Poster presentation | Open | Published:
A virtual file system for the PubChem chemical structure and bioassay database
Chemistry Central Journalvolume 2, Article number: P26 (2008)
The PubChem chemical structure and bioassay database (http://pubchem.ncbi.nlm.nih.gov) has established itself as one of the premier information sources for chemical structures and assay data accessible via the Internet. PubChem provides a convenient interactive Web interface for the execution and result display of standard structure and text-based queries. However, the capabilities for formulating complex queries, and to access and download specific data sets, are limited. Because of the necessity to integrate PubChem into the existing Entrez framework, instead of designing a new streamlined interface for handling its peculiar data content, in many cases queries are awkward to set up and execute if they become more complex.
Recently, PubChem has published a specification for its Power User Gateway (PUG). This interface allows enterprising users to retrieve selected PubChem data via an XML-based Web service. The text-oriented cluster of Entrez databases has been accessible for a long time via similarly structured access modules termed Eutils. Eutils also support access to the text components of the PubChem deposition structure and standardized compound databases. Finally, individual record downloads and similar operations are possible via creatively crafted Web URLs, mimicking those encountered in interactive sessions.
By virtue of these mechanisms, PubChem does in principle provide a larger degree of programmatic accessibility than other chemistry Web databases. Nevertheless, they are extremely difficult to use in their native, raw form.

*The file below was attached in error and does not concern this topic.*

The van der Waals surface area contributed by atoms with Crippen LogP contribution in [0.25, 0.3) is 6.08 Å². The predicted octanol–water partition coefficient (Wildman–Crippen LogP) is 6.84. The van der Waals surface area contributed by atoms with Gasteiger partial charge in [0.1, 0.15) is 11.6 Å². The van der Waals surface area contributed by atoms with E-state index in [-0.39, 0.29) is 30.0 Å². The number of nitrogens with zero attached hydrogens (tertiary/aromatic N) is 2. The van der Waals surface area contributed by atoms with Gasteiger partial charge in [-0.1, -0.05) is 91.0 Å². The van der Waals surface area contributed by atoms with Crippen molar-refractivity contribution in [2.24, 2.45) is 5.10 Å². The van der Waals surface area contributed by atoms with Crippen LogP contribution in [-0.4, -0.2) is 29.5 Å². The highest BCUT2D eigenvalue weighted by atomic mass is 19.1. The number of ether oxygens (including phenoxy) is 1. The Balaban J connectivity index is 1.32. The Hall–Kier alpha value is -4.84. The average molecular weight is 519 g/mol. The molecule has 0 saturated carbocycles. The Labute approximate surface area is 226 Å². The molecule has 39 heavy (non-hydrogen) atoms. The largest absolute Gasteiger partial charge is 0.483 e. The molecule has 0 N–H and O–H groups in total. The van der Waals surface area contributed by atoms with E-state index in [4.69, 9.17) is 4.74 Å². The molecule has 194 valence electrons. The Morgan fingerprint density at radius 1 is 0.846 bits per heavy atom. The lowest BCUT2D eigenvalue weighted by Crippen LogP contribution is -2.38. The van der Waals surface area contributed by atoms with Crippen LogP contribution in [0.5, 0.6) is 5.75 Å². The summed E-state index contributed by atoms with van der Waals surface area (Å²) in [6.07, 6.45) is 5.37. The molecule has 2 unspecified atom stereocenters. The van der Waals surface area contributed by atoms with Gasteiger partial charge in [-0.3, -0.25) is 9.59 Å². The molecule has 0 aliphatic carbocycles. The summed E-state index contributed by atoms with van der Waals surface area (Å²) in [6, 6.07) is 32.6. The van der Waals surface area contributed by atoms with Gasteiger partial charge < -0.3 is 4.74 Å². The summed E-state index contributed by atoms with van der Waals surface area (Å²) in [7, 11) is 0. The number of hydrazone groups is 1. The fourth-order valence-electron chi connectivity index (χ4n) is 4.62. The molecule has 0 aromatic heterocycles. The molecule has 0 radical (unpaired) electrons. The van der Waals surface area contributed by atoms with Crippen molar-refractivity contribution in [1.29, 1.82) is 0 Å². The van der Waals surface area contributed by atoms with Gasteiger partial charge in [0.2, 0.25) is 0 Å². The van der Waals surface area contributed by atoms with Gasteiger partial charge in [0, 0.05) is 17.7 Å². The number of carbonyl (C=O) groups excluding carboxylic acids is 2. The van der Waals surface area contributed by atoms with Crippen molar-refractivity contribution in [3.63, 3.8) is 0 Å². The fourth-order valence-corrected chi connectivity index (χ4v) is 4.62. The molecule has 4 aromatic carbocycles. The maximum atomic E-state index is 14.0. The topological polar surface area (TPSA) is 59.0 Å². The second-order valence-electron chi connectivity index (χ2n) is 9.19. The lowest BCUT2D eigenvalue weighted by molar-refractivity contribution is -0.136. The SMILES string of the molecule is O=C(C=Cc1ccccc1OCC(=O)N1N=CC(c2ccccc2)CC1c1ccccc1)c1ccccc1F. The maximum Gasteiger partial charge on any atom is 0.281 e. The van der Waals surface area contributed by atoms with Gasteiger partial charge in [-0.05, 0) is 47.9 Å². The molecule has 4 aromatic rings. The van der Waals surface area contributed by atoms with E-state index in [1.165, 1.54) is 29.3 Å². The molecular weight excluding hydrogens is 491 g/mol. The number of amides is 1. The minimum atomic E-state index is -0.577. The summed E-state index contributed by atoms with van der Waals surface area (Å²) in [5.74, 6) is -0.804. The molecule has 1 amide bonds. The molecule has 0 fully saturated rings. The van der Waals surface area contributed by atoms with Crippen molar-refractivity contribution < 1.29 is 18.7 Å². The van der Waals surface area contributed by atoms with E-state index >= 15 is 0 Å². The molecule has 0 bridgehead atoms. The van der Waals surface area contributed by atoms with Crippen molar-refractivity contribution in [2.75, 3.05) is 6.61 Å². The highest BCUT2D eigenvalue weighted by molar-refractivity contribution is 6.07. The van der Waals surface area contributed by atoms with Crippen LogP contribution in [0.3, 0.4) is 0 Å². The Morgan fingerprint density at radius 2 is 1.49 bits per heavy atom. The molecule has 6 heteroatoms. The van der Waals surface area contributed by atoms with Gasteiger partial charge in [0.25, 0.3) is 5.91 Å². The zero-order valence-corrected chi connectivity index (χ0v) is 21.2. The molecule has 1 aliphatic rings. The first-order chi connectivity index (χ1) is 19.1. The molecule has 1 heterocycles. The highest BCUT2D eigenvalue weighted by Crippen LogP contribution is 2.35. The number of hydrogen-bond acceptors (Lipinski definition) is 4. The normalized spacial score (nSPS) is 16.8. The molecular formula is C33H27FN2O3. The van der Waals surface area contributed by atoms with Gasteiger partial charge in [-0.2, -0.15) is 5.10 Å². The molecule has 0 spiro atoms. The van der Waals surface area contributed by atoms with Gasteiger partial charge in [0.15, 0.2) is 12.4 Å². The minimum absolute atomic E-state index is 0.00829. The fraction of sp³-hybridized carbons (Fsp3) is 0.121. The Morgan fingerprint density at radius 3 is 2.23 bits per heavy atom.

In order to address this difficulty, we have implemented a virtual file I/O module for the Cactvs Chemoinformatics Toolkit. It provides access to the PubChem compound database as a virtual file. The supported feature set starts with simple record-based I/O and extends to the execution of structure queries of higher complexity than possible via the PUG. Users of the toolkit may now script the same toolkit commands for the PubChem database as they can for a local read-only structure file. Behind the scenes, the I/O module leverages the described three access mechanisms in an optimized fashion, re-routing as many of the operations needed to perform the command to the PubChem servers as possible, but also transparently utilizing downloaded records for local processing in case operations are requested which exceed the capabilities of the systems operating on the PubChem site. A strength of our implementation is that it fully understands the native ASN.1 data specification for the database contents and is therefore not restricted to working on the sometimes coarse approximations of structure configuration which are available as SD-file records.
With this work, we think we are presenting the first usable solution for scripted access to the PubChem database. Given its emerging importance for drug-related research, we hope that this software will be generally useful for a broad audience.